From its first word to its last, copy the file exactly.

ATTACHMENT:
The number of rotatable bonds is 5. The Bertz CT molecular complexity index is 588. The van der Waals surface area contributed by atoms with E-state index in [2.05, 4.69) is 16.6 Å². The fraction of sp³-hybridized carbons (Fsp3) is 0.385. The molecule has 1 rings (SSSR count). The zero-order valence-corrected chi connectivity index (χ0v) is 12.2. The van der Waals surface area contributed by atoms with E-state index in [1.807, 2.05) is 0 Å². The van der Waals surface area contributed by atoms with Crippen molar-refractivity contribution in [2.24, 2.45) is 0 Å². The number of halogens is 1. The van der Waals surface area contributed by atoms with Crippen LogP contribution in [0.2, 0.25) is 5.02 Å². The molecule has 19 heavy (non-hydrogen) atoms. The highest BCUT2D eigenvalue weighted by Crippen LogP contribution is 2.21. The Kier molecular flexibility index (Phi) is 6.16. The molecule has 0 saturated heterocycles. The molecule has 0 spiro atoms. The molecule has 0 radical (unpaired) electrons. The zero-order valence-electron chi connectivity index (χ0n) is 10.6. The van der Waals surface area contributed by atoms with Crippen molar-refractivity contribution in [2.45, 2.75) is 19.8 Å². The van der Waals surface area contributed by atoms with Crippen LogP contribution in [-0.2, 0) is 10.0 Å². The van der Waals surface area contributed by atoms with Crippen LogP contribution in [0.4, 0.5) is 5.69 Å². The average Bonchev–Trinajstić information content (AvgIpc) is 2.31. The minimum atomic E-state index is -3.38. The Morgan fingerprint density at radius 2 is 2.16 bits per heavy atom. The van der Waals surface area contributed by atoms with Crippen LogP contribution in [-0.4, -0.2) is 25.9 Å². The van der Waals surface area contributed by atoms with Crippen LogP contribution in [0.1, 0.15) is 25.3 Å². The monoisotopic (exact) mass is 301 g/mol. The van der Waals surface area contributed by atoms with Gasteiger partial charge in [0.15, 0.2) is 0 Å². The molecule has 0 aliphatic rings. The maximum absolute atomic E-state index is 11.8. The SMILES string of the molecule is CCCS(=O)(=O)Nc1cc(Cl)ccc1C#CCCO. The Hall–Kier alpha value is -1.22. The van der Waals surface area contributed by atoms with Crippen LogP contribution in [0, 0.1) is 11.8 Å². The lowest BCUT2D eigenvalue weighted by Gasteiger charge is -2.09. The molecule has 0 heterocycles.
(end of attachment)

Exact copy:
The number of rotatable bonds is 5. The Bertz CT molecular complexity index is 588. The van der Waals surface area contributed by atoms with E-state index in [2.05, 4.69) is 16.6 Å². The fraction of sp³-hybridized carbons (Fsp3) is 0.385. The molecule has 1 rings (SSSR count). The zero-order valence-corrected chi connectivity index (χ0v) is 12.2. The van der Waals surface area contributed by atoms with E-state index in [1.807, 2.05) is 0 Å². The van der Waals surface area contributed by atoms with Crippen molar-refractivity contribution in [2.24, 2.45) is 0 Å². The number of halogens is 1. The van der Waals surface area contributed by atoms with Crippen LogP contribution in [0.2, 0.25) is 5.02 Å². The molecule has 19 heavy (non-hydrogen) atoms. The highest BCUT2D eigenvalue weighted by Crippen LogP contribution is 2.21. The Kier molecular flexibility index (Phi) is 6.16. The molecule has 0 saturated heterocycles. The molecule has 0 spiro atoms. The molecule has 0 radical (unpaired) electrons. The zero-order valence-electron chi connectivity index (χ0n) is 10.6. The van der Waals surface area contributed by atoms with Crippen molar-refractivity contribution in [2.45, 2.75) is 19.8 Å². The van der Waals surface area contributed by atoms with Crippen LogP contribution in [-0.2, 0) is 10.0 Å². The van der Waals surface area contributed by atoms with Crippen LogP contribution in [0.4, 0.5) is 5.69 Å². The average Bonchev–Trinajstić information content (AvgIpc) is 2.31. The minimum atomic E-state index is -3.38. The Morgan fingerprint density at radius 2 is 2.16 bits per heavy atom. The van der Waals surface area contributed by atoms with Crippen LogP contribution in [-0.4, -0.2) is 25.9 Å². The van der Waals surface area contributed by atoms with Crippen LogP contribution in [0.1, 0.15) is 25.3 Å². The monoisotopic (exact) mass is 301 g/mol. The van der Waals surface area contributed by atoms with Gasteiger partial charge in [0.15, 0.2) is 0 Å². The molecule has 0 aliphatic rings. The maximum absolute atomic E-state index is 11.8. The SMILES string of the molecule is CCCS(=O)(=O)Nc1cc(Cl)ccc1C#CCCO. The Hall–Kier alpha value is -1.22. The van der Waals surface area contributed by atoms with Crippen LogP contribution in [0, 0.1) is 11.8 Å². The lowest BCUT2D eigenvalue weighted by Gasteiger charge is -2.09. The molecule has 0 heterocycles.